“Spasticity, an involuntary increase in muscle tone or rapid muscle contractions, is one of the more common and distressing symptoms of MS,” the researchers noted in their review. “Medicinal treatment may reduce spasticity, but may also be ineffective, difficult to obtain or associated with intolerable side effects,” they added.

“We found evidence that cannabis plant extracts may provide therapeutic benefit for MS spasticity symptoms,” Lakhan said.

Although some objective measures showed improvement, there were no significant changes in after-treatment assessments, Lakhan said. “However, subjective assessment of symptom relief did often show significant improvement post-treatment,” he added.

For the study, Lakhan and his colleague Marie Rowland reviewed six studies where marijuana was used by MS patients. Five of the trials showed that marijuana reduced spasms and improved mobility, according to the report published Dec. 3 in the online journal BMC Neurology.

Specifically, the studies evaluated the cannabis extracts delta9-tetrahydrocannabinol (THC) and cannabidiol (CBD). These studies found that both THC and CBD extracts may provide therapeutic benefit for MS spasticity symptoms, Lakhan said.

Although there was a benefit from using marijuana there were also side effects, such as intoxication. This varied depending on the amount of marijuana needed to effectively limit spasms, but side effects were also seen in the placebo groups, Lakhan and Rowland noted.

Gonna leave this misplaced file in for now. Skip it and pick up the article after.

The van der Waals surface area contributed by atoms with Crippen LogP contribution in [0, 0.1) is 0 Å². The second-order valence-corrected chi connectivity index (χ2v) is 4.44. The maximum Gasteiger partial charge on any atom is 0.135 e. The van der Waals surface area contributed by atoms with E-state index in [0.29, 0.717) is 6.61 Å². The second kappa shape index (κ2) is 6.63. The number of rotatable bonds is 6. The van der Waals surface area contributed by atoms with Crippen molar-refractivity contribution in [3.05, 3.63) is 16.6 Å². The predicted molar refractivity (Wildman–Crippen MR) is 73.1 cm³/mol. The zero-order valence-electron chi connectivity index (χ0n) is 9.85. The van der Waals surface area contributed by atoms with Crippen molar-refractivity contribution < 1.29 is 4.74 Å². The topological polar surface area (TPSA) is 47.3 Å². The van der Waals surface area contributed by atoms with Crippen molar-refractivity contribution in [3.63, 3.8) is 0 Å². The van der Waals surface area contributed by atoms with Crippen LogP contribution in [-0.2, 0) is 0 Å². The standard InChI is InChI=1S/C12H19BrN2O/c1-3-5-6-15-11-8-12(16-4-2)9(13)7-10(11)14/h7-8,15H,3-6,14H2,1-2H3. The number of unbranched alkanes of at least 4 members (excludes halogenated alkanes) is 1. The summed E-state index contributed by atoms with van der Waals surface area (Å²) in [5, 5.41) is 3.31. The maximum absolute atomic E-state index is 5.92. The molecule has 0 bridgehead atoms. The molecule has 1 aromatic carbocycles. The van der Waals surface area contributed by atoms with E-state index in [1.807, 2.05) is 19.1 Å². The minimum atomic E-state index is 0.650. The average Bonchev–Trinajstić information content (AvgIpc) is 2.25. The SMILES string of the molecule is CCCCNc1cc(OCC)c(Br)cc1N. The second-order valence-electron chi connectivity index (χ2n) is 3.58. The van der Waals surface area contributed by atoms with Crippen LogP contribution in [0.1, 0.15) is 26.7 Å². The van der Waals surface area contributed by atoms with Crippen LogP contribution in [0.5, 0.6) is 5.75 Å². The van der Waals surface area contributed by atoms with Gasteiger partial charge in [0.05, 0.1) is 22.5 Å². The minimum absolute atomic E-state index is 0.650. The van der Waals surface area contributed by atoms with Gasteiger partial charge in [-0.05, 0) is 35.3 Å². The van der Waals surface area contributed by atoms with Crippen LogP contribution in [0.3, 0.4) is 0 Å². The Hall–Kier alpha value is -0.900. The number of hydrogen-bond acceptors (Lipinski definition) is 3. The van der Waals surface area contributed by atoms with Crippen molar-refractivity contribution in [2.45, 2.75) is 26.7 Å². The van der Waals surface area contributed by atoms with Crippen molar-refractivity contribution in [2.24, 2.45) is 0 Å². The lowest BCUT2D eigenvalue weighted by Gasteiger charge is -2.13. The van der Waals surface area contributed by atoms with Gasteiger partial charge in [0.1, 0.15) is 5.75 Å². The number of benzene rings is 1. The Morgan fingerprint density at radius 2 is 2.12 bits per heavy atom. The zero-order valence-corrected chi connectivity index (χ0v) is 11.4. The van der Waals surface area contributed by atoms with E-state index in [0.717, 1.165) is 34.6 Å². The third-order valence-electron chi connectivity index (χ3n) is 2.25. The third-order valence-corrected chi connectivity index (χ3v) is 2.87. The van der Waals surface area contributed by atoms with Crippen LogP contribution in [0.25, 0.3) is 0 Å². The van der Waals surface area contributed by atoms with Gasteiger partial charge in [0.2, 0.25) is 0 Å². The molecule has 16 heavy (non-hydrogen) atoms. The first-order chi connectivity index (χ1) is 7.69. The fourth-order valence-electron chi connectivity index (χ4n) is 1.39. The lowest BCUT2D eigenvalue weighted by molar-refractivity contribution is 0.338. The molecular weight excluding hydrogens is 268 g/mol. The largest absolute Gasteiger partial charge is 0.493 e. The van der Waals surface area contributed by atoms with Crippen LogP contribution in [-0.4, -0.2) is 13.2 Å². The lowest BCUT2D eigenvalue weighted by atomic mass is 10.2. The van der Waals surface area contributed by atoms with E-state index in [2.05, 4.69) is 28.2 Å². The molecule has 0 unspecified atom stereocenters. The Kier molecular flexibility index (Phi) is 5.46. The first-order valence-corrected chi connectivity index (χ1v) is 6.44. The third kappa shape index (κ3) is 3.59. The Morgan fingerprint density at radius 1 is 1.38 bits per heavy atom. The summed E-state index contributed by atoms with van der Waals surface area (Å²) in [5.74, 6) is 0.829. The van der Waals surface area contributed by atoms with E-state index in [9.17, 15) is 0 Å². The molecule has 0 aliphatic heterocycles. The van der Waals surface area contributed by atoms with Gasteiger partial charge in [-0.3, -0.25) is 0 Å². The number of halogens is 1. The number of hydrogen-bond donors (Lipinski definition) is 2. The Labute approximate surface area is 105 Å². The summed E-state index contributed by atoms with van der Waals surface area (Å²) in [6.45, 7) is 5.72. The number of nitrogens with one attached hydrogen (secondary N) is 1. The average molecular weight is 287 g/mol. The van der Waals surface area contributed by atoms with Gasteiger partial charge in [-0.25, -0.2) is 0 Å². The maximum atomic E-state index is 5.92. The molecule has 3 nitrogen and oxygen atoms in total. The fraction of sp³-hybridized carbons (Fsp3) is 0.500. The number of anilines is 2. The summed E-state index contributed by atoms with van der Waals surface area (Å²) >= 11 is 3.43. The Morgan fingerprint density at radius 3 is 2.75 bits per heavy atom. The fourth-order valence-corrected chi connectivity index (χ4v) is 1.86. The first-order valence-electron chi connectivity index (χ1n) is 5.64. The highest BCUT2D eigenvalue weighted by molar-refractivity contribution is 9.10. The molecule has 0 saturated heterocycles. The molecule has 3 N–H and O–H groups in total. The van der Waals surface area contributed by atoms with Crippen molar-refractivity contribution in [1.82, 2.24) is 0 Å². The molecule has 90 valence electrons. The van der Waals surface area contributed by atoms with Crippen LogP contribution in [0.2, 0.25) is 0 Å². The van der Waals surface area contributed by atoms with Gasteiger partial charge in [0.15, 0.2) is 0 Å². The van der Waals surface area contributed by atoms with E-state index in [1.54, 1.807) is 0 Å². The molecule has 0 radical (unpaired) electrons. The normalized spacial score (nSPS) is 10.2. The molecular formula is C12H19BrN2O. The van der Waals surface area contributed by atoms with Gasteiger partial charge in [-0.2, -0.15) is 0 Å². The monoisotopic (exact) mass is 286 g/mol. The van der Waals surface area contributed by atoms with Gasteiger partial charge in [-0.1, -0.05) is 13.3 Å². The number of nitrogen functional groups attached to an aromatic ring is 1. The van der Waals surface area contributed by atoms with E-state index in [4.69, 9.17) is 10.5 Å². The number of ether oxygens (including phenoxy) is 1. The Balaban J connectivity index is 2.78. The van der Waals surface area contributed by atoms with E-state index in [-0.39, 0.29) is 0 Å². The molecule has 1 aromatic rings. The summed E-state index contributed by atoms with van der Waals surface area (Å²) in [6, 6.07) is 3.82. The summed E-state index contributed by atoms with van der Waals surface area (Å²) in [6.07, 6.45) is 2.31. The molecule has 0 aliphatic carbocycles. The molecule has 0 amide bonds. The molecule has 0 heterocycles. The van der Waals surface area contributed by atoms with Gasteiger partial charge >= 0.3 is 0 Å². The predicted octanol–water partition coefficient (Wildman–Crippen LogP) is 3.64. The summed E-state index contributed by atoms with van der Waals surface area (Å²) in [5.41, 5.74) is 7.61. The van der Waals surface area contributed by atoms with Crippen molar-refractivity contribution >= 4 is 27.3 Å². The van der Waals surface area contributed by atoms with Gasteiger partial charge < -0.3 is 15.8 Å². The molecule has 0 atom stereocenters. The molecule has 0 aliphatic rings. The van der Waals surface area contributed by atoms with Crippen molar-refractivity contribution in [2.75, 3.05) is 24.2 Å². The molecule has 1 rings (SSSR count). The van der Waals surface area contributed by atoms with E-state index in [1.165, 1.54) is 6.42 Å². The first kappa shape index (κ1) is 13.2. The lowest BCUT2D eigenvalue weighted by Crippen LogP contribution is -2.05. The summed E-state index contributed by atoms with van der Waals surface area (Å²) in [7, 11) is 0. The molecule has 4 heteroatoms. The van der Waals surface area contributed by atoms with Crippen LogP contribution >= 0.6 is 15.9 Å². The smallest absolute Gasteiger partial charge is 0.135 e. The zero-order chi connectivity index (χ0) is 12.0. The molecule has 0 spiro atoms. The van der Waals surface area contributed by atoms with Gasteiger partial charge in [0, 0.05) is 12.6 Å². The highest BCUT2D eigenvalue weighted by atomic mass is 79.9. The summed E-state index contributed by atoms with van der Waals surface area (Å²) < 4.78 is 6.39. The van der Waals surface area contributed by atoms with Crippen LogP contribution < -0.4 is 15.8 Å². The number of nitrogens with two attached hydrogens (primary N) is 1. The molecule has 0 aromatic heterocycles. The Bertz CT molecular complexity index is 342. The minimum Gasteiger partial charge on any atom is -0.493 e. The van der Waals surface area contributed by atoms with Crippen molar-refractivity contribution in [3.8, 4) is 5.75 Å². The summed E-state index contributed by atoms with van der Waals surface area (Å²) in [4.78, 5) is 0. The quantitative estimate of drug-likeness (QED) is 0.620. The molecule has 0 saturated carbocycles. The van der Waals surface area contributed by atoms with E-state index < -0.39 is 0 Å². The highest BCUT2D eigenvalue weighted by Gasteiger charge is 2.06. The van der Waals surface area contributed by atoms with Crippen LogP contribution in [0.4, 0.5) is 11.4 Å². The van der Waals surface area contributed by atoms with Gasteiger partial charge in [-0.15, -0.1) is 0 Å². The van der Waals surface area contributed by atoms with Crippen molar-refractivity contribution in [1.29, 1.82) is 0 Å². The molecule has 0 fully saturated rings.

The careful monitoring of symptom relief and side effects is critical in reaching an individual’s optimal dose, Lakhan said. “Moreover, there is evidence that cannabinoids may provide neuroprotective and anti-inflammatory benefits in MS,” he added.

“Considering the distress and limitations spasticity brings to individuals with MS, it would be important to carefully weigh the potential for side effects with the potential for symptom relief, especially in view of the relief reported in subjective assessment,” Lakhan said.

Dr. Moses Rodriguez, a professor of neurology and immunology at the Mayo Clinic, said that “the idea of using cannabis to treat MS has been around for a long time.”

Rodriguez noted that the effects of using marijuana have been mixed. “It has been difficult to know whether the effect has been just a general well-being or whether it has a direct effect on muscle fibers and spasticity,” he said.